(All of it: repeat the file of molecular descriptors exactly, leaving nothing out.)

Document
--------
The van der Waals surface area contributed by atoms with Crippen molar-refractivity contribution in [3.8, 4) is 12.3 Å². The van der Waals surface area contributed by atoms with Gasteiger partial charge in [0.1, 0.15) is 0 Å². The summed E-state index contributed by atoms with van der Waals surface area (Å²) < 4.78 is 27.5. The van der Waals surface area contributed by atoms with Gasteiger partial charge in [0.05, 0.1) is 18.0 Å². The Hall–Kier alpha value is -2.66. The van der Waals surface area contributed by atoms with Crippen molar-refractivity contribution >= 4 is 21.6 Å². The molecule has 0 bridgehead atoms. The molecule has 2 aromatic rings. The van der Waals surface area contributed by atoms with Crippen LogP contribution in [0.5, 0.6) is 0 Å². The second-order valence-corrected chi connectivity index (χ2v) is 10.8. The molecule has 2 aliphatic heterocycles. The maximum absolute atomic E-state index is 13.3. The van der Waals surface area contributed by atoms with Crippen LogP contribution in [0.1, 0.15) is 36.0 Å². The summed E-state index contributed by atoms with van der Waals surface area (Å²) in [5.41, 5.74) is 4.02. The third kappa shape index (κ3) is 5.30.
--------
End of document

The van der Waals surface area contributed by atoms with Crippen molar-refractivity contribution in [3.8, 4) is 12.3 Å². The van der Waals surface area contributed by atoms with Gasteiger partial charge in [0.1, 0.15) is 0 Å². The summed E-state index contributed by atoms with van der Waals surface area (Å²) < 4.78 is 27.5. The van der Waals surface area contributed by atoms with Gasteiger partial charge in [0.05, 0.1) is 18.0 Å². The Hall–Kier alpha value is -2.66. The van der Waals surface area contributed by atoms with Crippen molar-refractivity contribution >= 4 is 21.6 Å². The molecule has 0 bridgehead atoms. The molecule has 2 aromatic rings. The van der Waals surface area contributed by atoms with Crippen LogP contribution in [0.5, 0.6) is 0 Å². The second-order valence-corrected chi connectivity index (χ2v) is 10.8. The molecule has 2 aliphatic heterocycles. The maximum absolute atomic E-state index is 13.3. The van der Waals surface area contributed by atoms with Crippen LogP contribution in [0.1, 0.15) is 36.0 Å². The summed E-state index contributed by atoms with van der Waals surface area (Å²) in [5.41, 5.74) is 4.02. The third kappa shape index (κ3) is 5.30.